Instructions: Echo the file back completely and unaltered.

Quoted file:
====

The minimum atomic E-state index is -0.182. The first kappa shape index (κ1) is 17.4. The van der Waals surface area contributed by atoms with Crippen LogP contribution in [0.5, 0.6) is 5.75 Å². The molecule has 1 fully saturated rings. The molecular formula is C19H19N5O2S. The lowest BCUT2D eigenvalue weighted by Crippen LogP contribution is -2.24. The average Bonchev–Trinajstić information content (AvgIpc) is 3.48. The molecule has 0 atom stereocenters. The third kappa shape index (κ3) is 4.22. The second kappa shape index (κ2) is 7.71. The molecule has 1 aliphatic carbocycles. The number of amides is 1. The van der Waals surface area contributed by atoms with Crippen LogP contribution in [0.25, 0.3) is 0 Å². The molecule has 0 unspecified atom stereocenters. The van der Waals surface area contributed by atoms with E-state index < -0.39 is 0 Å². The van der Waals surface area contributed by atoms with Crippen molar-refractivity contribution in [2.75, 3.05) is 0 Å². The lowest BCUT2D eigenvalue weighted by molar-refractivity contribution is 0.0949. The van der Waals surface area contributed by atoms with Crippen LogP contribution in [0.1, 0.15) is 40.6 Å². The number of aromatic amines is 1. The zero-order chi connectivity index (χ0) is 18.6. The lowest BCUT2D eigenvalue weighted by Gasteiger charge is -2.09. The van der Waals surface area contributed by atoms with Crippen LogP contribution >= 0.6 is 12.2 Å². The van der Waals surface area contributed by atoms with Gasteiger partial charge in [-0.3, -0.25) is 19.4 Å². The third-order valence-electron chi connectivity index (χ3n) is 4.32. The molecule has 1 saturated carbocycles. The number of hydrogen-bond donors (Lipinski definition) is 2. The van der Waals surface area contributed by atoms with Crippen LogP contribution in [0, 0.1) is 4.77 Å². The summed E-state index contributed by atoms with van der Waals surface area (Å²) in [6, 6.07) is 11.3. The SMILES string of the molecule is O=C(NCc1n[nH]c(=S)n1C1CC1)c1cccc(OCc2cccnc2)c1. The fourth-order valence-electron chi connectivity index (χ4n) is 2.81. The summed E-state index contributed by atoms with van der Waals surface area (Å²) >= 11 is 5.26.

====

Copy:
The minimum atomic E-state index is -0.182. The first kappa shape index (κ1) is 17.4. The van der Waals surface area contributed by atoms with Crippen LogP contribution in [0.5, 0.6) is 5.75 Å². The molecule has 1 fully saturated rings. The molecular formula is C19H19N5O2S. The lowest BCUT2D eigenvalue weighted by Crippen LogP contribution is -2.24. The average Bonchev–Trinajstić information content (AvgIpc) is 3.48. The molecule has 0 atom stereocenters. The third kappa shape index (κ3) is 4.22. The second kappa shape index (κ2) is 7.71. The molecule has 1 aliphatic carbocycles. The number of amides is 1. The van der Waals surface area contributed by atoms with Crippen LogP contribution in [0.25, 0.3) is 0 Å². The molecule has 0 unspecified atom stereocenters. The van der Waals surface area contributed by atoms with E-state index < -0.39 is 0 Å². The van der Waals surface area contributed by atoms with Crippen molar-refractivity contribution in [2.75, 3.05) is 0 Å². The lowest BCUT2D eigenvalue weighted by molar-refractivity contribution is 0.0949. The van der Waals surface area contributed by atoms with Crippen LogP contribution in [0.1, 0.15) is 40.6 Å². The number of aromatic amines is 1. The zero-order chi connectivity index (χ0) is 18.6. The lowest BCUT2D eigenvalue weighted by Gasteiger charge is -2.09. The van der Waals surface area contributed by atoms with Crippen LogP contribution >= 0.6 is 12.2 Å². The van der Waals surface area contributed by atoms with Gasteiger partial charge in [-0.3, -0.25) is 19.4 Å². The third-order valence-electron chi connectivity index (χ3n) is 4.32. The molecule has 1 saturated carbocycles. The number of hydrogen-bond donors (Lipinski definition) is 2. The van der Waals surface area contributed by atoms with Crippen LogP contribution in [0, 0.1) is 4.77 Å². The summed E-state index contributed by atoms with van der Waals surface area (Å²) in [6, 6.07) is 11.3. The SMILES string of the molecule is O=C(NCc1n[nH]c(=S)n1C1CC1)c1cccc(OCc2cccnc2)c1. The fourth-order valence-electron chi connectivity index (χ4n) is 2.81. The summed E-state index contributed by atoms with van der Waals surface area (Å²) >= 11 is 5.26.